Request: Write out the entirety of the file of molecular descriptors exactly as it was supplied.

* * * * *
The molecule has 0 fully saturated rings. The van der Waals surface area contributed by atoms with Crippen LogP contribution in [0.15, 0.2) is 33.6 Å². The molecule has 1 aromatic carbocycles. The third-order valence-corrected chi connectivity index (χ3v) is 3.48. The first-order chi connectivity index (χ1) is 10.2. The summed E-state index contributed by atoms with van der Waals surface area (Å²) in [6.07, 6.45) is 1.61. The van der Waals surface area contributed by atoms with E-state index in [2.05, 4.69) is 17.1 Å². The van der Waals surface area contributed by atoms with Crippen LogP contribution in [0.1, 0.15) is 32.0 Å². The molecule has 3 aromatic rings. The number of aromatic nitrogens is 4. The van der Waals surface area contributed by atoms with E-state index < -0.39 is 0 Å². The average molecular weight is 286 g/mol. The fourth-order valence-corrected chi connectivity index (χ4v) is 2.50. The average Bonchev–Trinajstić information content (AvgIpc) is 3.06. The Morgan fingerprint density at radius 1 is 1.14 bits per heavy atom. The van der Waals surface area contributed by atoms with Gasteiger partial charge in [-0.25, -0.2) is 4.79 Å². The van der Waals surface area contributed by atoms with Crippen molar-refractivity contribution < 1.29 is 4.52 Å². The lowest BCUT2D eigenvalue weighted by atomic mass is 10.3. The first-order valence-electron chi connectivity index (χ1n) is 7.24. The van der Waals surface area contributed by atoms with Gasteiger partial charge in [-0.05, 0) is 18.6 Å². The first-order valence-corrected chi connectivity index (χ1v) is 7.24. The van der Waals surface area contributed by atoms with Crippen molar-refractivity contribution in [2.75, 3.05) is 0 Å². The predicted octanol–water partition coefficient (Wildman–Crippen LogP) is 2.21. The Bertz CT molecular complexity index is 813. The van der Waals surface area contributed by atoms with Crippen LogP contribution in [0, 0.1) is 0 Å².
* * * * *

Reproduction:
The molecule has 0 fully saturated rings. The van der Waals surface area contributed by atoms with Crippen LogP contribution in [0.15, 0.2) is 33.6 Å². The molecule has 1 aromatic carbocycles. The third-order valence-corrected chi connectivity index (χ3v) is 3.48. The first-order chi connectivity index (χ1) is 10.2. The summed E-state index contributed by atoms with van der Waals surface area (Å²) in [6.07, 6.45) is 1.61. The van der Waals surface area contributed by atoms with E-state index in [2.05, 4.69) is 17.1 Å². The van der Waals surface area contributed by atoms with Crippen LogP contribution in [0.1, 0.15) is 32.0 Å². The molecule has 3 aromatic rings. The number of aromatic nitrogens is 4. The van der Waals surface area contributed by atoms with E-state index < -0.39 is 0 Å². The average molecular weight is 286 g/mol. The fourth-order valence-corrected chi connectivity index (χ4v) is 2.50. The average Bonchev–Trinajstić information content (AvgIpc) is 3.06. The Morgan fingerprint density at radius 1 is 1.14 bits per heavy atom. The van der Waals surface area contributed by atoms with Gasteiger partial charge in [-0.25, -0.2) is 4.79 Å². The van der Waals surface area contributed by atoms with Crippen molar-refractivity contribution < 1.29 is 4.52 Å². The lowest BCUT2D eigenvalue weighted by atomic mass is 10.3. The first-order valence-electron chi connectivity index (χ1n) is 7.24. The van der Waals surface area contributed by atoms with Gasteiger partial charge in [-0.05, 0) is 18.6 Å². The first-order valence-corrected chi connectivity index (χ1v) is 7.24. The van der Waals surface area contributed by atoms with Crippen molar-refractivity contribution in [2.75, 3.05) is 0 Å². The predicted octanol–water partition coefficient (Wildman–Crippen LogP) is 2.21. The Bertz CT molecular complexity index is 813. The van der Waals surface area contributed by atoms with Crippen LogP contribution in [0, 0.1) is 0 Å².